Pancaratra and the Ahirbudhnya Samhita, Pt. 9


Sudarshana in His Eight-armed Form
Tiruchirapalli, c. 1830

Mar 09, 2012 — CANADA (SUN) — A serial presentation the Pancaratra and the Ahirbudhnya Samhita.

Contents of the Ahirbudhnya Samhita (Continued)

Chapter 40 contains the story of the first intervention of the Lord in order to fight evil. It is the Puranic story of the two demons Madhu and Kaitabha who wrested the Vedas from Brahman before he could make use of them for creating the world. Brahman, in his distress, goes to "the other shore of the Sea of Milk" and addresses a hymn to the Lord, in answer to which the Lord appears to him and hears his complaint. By His mere thought of the two demons these are forced to appear before Him, yet still they refuse to return the Vedas.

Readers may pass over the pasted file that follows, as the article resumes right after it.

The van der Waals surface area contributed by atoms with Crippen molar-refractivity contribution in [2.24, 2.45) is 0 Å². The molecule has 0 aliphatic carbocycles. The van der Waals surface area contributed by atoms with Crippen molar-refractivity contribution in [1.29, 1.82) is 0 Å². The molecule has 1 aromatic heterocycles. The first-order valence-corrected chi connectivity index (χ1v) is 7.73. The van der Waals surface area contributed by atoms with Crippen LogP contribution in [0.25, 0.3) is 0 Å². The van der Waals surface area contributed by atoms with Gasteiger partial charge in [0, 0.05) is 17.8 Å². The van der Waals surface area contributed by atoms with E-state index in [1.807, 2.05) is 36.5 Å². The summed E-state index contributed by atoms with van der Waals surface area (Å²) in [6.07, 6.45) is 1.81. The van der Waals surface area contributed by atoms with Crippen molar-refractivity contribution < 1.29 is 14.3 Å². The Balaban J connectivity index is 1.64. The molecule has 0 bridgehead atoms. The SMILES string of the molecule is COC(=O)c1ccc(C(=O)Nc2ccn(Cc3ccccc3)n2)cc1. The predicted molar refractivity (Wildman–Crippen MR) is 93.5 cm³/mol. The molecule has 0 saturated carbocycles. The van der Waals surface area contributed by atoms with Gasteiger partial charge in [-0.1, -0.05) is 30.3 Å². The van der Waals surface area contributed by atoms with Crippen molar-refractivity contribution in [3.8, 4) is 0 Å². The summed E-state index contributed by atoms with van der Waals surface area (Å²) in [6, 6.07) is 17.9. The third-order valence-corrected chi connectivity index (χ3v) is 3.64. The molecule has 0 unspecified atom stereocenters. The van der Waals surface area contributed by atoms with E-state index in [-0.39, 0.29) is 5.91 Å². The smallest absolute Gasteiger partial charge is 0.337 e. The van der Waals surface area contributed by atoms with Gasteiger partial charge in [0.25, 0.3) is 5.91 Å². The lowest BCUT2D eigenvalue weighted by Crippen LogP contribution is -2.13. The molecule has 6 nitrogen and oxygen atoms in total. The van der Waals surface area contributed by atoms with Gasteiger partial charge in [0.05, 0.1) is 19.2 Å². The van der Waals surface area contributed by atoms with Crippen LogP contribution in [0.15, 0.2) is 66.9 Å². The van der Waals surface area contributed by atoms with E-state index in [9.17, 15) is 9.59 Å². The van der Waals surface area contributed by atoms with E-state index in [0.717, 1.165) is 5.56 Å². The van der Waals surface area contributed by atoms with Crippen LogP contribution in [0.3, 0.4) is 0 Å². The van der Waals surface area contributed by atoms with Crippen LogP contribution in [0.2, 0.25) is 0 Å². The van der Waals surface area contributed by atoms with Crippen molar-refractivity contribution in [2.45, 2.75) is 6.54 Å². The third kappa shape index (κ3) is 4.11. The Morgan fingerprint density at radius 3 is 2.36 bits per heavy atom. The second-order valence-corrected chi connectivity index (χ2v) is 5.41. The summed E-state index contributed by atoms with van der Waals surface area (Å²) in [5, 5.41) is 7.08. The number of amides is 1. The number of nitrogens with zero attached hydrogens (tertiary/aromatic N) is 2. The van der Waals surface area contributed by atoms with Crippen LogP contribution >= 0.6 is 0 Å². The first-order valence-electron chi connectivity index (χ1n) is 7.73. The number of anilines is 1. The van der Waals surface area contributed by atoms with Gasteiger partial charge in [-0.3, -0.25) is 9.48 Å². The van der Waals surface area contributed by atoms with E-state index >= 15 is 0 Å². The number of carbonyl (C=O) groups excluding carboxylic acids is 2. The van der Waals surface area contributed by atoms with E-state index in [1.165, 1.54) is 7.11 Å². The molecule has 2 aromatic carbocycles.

The enraged Lord now orders Visvaksena to kill them, but V., in spite of leading against them "all the Vaisnavite armies" (sarvah sena Vaisnavih), is unable to do so. Now the Lord Himself "in His discus-form" (cakrarupin), with sixty-two arms, wearing all His divine weapons, appears on the battle-field with the splendour of a thousand suns, and the armies of the demons, unable to bear the sight, are instantly destroyed, whereupon the Lord hurls His discus against the two evil-doers, decapitating both of them.